• 20.
    • A slowdown in the US economy is bad news for India.
    • Indian companies have major outsourcing deals from the US. India's exports to the US have also grown substantially over the years. The India economy is likely to lose between 1 to 2 percentage points in GDP growth in the next fiscal year. Indian companies with big tickets deals in the US would see their profit margins shrinking.
    • The worries for exporters will grow as rupee strengthens further against the dollar. But experts note that the long-term prospects for India are stable. A weak dollar could bring more foreign money to Indian markets. Oil may get cheaper brining down inflation. A recession could bring down oil prices to $70.
    • Between January 2001 and December 2002, the Dow Jones Industrial Average went down by 22.7 per cent, while the Sensex fell by 14.6 per cent. If the fall from the record highs reached is taken, the DJIA was down 30 per cent in December 2002 from the highs it hit in January 2000. In contrast, the Sensex was down 45 per cent.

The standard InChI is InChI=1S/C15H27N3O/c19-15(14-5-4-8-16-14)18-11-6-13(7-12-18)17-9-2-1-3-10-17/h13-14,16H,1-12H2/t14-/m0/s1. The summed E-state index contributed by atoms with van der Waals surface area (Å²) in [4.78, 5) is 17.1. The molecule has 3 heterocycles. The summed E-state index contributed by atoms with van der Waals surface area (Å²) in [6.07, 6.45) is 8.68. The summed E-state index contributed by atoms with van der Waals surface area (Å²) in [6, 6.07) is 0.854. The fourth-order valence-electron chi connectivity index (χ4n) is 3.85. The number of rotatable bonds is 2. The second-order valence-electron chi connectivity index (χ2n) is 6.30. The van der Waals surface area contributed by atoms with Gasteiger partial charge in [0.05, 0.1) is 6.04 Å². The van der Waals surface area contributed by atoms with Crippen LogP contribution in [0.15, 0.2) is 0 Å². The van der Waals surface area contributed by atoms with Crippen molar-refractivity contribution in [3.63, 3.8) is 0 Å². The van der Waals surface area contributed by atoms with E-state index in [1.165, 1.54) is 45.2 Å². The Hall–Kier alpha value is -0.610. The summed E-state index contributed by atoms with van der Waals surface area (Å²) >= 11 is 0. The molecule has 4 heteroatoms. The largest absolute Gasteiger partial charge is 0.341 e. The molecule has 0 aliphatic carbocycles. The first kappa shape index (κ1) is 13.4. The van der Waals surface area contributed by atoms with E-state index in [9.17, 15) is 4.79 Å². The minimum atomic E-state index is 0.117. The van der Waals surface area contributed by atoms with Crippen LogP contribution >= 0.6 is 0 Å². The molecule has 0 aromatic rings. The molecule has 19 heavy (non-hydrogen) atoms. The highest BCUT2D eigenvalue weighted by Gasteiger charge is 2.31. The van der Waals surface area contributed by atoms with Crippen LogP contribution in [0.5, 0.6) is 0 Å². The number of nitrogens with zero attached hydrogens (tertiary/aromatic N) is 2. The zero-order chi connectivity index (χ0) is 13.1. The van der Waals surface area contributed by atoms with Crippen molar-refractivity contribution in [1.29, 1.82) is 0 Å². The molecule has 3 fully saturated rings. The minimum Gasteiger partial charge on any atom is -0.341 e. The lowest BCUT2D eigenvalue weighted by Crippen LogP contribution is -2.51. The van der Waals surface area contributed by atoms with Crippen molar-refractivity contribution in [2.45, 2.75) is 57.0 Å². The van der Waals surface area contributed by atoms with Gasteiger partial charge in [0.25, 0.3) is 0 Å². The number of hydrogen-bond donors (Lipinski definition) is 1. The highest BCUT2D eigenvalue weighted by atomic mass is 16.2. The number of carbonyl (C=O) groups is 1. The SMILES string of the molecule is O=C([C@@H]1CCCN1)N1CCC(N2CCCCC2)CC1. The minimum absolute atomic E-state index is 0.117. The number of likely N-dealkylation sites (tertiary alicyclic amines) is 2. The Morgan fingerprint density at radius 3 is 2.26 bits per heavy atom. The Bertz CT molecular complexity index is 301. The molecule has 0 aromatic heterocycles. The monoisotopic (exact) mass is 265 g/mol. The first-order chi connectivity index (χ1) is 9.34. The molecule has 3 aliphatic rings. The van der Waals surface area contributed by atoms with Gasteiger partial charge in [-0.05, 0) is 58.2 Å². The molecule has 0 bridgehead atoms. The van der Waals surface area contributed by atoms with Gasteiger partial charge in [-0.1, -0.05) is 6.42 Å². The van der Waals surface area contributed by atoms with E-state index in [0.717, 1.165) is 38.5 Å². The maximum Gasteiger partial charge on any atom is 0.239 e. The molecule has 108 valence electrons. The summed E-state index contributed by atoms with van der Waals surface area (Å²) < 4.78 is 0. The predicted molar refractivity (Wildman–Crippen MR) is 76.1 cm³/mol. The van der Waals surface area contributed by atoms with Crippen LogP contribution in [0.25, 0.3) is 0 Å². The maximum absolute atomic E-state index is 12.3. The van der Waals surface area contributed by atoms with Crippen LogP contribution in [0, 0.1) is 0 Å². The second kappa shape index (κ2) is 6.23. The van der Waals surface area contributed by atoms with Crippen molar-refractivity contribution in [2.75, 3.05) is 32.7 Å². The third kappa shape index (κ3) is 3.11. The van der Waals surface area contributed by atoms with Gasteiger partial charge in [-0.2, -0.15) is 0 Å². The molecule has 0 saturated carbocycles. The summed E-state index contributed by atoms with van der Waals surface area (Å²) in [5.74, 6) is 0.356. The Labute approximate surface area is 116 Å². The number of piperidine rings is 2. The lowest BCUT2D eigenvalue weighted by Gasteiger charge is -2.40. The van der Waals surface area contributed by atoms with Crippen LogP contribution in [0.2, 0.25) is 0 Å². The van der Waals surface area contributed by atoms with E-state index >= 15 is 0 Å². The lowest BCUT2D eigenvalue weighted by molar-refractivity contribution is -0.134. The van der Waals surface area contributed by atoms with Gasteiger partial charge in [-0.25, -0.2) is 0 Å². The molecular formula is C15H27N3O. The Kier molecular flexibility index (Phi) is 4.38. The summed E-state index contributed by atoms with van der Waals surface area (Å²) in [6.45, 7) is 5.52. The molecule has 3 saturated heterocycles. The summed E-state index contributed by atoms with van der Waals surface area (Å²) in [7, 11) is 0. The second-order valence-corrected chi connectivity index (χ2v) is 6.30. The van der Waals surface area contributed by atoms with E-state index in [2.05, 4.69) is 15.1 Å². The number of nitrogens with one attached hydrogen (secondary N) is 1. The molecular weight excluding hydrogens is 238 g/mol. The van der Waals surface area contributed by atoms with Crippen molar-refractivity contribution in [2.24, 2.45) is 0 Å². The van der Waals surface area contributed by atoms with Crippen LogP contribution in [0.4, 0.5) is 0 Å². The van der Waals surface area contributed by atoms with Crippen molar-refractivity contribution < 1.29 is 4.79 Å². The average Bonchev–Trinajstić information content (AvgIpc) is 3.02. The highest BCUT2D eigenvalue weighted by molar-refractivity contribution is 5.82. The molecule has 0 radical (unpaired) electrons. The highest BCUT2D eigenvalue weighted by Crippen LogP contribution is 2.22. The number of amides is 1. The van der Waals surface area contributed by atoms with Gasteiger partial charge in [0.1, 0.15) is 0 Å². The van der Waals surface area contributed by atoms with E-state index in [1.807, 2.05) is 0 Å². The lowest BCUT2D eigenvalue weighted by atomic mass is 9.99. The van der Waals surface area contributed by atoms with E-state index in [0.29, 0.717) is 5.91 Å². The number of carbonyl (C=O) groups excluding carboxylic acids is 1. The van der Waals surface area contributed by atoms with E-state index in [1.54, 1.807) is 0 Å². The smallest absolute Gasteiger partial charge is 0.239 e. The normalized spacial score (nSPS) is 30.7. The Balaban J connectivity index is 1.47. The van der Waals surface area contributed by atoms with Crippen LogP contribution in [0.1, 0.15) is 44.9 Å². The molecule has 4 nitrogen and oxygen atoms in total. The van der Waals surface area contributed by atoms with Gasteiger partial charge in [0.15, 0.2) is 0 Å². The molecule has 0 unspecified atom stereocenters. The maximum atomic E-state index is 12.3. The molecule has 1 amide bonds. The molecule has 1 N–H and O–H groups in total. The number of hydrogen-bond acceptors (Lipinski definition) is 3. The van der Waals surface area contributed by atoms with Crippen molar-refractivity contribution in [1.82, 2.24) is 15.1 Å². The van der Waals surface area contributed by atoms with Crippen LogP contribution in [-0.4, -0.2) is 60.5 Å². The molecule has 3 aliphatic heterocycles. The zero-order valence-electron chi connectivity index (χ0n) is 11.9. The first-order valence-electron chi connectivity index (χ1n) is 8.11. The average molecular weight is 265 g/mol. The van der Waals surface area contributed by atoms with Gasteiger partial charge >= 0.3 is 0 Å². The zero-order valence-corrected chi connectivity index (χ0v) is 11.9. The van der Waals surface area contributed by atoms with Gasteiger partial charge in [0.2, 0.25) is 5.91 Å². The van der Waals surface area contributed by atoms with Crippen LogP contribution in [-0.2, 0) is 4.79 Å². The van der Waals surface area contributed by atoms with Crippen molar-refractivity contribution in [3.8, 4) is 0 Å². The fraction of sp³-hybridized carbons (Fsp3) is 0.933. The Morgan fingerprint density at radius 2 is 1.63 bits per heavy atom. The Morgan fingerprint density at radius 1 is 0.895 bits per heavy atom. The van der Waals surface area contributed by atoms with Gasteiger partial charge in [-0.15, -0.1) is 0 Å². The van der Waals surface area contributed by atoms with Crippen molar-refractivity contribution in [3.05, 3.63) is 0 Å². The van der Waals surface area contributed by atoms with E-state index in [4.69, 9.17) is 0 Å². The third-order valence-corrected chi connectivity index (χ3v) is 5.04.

• The whole of Asia would be hit by a recession as it depends on the US economy. Asia is yet to totally decouple itself (or be independent) from the rest of the world, say experts.
  • 21.
    • Most people have sold the shares.
    • Foreign investors have pulled out from stock market.
    • Stock broking houses are laying-off people.
    • People have started saving money.
    SHARE MARKET
  • 22.
    • Government and other private companies are reluctant in starting new ventures and starting new projects.
    • Car, bike & truck sales down.
    • Steel plants also started cutting production.
    • Hospitality and airlines are hit by poor demand.
    INDUSTRIAL SECTOR
  • 23.
    • Companies in the private sector and government sector are hesitant to take up new projects. And they are working on existing projects only.
    • Projections indicate that up to one crore persons could lose their jobs in the correct fiscal ending March.{as given by Federation of Indian Export Organisations (FIEO)}
    • The textile, garment and handicraft industry are worse effected. Together, they are going to lose four million jobs by April 2009, according to the FIEO survey